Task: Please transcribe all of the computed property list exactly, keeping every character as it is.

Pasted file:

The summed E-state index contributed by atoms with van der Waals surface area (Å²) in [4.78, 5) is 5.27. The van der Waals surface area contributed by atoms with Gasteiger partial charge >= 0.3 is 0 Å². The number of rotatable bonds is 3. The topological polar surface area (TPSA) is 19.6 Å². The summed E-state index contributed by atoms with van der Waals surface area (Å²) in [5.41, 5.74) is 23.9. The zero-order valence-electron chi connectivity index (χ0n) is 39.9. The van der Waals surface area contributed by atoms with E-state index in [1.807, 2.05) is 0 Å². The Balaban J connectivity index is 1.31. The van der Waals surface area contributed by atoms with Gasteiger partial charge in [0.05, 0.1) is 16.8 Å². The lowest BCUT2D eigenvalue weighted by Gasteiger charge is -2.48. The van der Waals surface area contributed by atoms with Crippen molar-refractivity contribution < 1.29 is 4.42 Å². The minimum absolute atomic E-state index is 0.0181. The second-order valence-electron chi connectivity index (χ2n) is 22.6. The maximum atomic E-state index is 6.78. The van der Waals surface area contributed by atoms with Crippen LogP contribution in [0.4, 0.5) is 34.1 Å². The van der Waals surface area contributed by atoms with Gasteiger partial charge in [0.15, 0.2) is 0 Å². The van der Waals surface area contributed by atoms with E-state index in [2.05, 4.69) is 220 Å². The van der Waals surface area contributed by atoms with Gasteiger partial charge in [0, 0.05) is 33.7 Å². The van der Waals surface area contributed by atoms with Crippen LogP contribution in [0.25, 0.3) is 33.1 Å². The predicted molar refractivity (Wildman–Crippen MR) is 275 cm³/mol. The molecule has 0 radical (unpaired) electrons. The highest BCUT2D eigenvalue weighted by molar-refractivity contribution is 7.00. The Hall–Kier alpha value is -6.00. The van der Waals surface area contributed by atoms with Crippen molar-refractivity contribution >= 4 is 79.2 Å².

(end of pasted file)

The summed E-state index contributed by atoms with van der Waals surface area (Å²) in [4.78, 5) is 5.27. The van der Waals surface area contributed by atoms with Gasteiger partial charge >= 0.3 is 0 Å². The number of rotatable bonds is 3. The topological polar surface area (TPSA) is 19.6 Å². The summed E-state index contributed by atoms with van der Waals surface area (Å²) in [5.41, 5.74) is 23.9. The zero-order valence-electron chi connectivity index (χ0n) is 39.9. The van der Waals surface area contributed by atoms with E-state index in [1.807, 2.05) is 0 Å². The Balaban J connectivity index is 1.31. The van der Waals surface area contributed by atoms with Gasteiger partial charge in [0.05, 0.1) is 16.8 Å². The lowest BCUT2D eigenvalue weighted by Gasteiger charge is -2.48. The van der Waals surface area contributed by atoms with Crippen molar-refractivity contribution < 1.29 is 4.42 Å². The minimum absolute atomic E-state index is 0.0181. The second-order valence-electron chi connectivity index (χ2n) is 22.6. The maximum atomic E-state index is 6.78. The van der Waals surface area contributed by atoms with Crippen LogP contribution in [0.4, 0.5) is 34.1 Å². The van der Waals surface area contributed by atoms with Gasteiger partial charge in [0.15, 0.2) is 0 Å². The van der Waals surface area contributed by atoms with E-state index in [2.05, 4.69) is 220 Å². The van der Waals surface area contributed by atoms with Gasteiger partial charge in [0, 0.05) is 33.7 Å². The van der Waals surface area contributed by atoms with Crippen LogP contribution in [0.25, 0.3) is 33.1 Å². The predicted molar refractivity (Wildman–Crippen MR) is 275 cm³/mol. The molecule has 0 radical (unpaired) electrons. The highest BCUT2D eigenvalue weighted by molar-refractivity contribution is 7.00. The Hall–Kier alpha value is -6.00. The van der Waals surface area contributed by atoms with Crippen molar-refractivity contribution >= 4 is 79.2 Å².